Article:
The sugar can be used to provide energy. Carbon dioxide is absorbed from the air through the stomata pores in the leaf. In land plants water is absorbed from the soil by the roots and carried in the water vessels of the veins. An ECG is usually performed on a patient at rest. When the wave of depolarisation reaches the atroventricular node AVNit is delayed by 0.
In a positive feedback system, effectors increase the effect which triggered the response. If it gets too cold, the rate of photosynthesis will decrease. Even if there is plenty of light, a plant cannot photosynthesise if there is insufficient carbon dioxide.
Responding to exercise As the atria fill with blood at the start of the cardiac cycle, stretch receptors in the muscle walls of the heart send nerve impulses to the cardiovascular control centre. It is specific and made of specialised tissue called cardiac muscle.
Negative feedback systems provide a way of maintaining a condition — a change is registered by receptors and effectors are stimulated to restore the equilibrium.
Rhythmic contraction of the cardiac muscle is coordinated through electrical impulses passing through the cardiac tissue.
When the baroreceptors do not stimulate the cardiovascular control centre it sends signals along the sympathetic nerve to stimulate the heart rate and increase blood pressure.
Different substances are built up synthesised from the sugar molecules and other molecules produced in photosynthesis, eg. The core body temperature must be maintained in a narrow range at around 37oC for cells to function and stop enzymes becoming denatured. They send nerve impulses to the parasympathetic system to slow the heart rate and cause vasodilation.
Blood is squeezed into the aorta and pulmonary artery. This maximises blood flow to the active muscles. A larger heart usually has a lower resting heart rate — it expels more blood with one beat so does not need to beat as frequently to keep blood circulation constant.
Increasing the light intensity will boost the rate of photosynthesis. Differences in resting heart rate are caused by different size, body size and genetic factors. This lowers the blood pressure.
It is oxidised by respiration to CO2 and H2O, and the energy released is used to drive other chemical reactions such as the building up of proteins. In contrast nerve impulses in the parasympathetic nerve inhibit the SAN and slow the heart down.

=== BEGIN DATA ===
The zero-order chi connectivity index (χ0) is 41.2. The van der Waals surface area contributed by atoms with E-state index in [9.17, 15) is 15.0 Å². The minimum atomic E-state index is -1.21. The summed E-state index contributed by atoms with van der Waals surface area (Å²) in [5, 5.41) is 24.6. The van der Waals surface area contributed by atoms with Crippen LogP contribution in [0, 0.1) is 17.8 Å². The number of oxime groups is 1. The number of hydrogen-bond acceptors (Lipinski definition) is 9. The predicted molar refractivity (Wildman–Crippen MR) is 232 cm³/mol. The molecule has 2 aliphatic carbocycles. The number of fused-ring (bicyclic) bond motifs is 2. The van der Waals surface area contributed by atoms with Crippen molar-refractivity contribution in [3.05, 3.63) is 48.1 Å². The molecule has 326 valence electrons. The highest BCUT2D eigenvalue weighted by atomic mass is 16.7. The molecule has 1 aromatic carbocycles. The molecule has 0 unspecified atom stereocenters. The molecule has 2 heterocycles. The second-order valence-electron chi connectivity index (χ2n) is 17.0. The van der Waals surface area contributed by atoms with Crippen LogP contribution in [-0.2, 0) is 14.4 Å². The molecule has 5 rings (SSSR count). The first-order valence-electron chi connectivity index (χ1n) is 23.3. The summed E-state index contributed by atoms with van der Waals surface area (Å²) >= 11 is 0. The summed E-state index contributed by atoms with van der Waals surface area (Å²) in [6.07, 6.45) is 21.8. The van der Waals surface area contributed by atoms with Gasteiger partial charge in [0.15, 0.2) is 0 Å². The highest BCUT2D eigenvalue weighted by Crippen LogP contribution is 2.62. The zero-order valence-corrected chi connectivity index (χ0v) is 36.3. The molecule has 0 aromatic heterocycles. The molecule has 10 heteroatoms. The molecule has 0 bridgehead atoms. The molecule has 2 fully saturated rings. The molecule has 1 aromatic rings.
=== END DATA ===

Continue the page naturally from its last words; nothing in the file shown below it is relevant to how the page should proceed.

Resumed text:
This increases the frequency of the signals from the pacemaker region so the heart rate increases. This sends a message to an effector which reverses or increases the change. The increased stretching of the heart atrial muscle also makes the muscles contract harder, increasing the volume of blood expelled at each stroke.
In the right atrium wall, muscle tissue is present called the sinoatrial node SAN which acts as a pacemaker. Atrial fibrillation — chest pains, fainting and increased risk of stroke. Homeostasis involves coordination and control. Increase in carbon dioxide. Increased heart rate caused by:) Photosynthesis Photosynthesis: is the process by which plants manufacture carbohydrates from raw materials using energy from light.
light energy is absorbed by chlorophyll – a green substance found in chloroplasts in green plant cells and algae absorbed light energy is used to convert carbon dioxide (from the air) and water (from. Here are all the GCSE past papers sorted by subjects that we have available for download.
The GCSE papers categories are displayed below. After you click on. Powerpoint, cut and stick worksheet and exam question used for teaching new AQA GCSE Biology B1 to a Foundation level Y10 group.
Cut and stick could just be put in number order to save time!. GCSE Science Revision: GCSE Videos These videos cover the older outgoing GCSE Science spec which has final exams in These videos are aimed at the AQA spec but there is a lot of cross-over with other exam boards such as Edexcel.
GCSE BIOLOGY course help links. and for Combined Science Biology too. REVISION SUMMARY LINKS for GCSE Biology courses. Specification syllabus HELP pages - with links to all biology sections for the GCSE combined science, and separate GCSE biology courses.
General CELL BIOLOGY revision notes index. Introduction to plant and animal cell structure and function gcse biology revision notes. Introduction to cell specialisation gcse biology revision notes.
Microscopy - the development and use of microscopes in biology gcse biology revision notes. Diffusion, osmosis, active transport, exchange .Download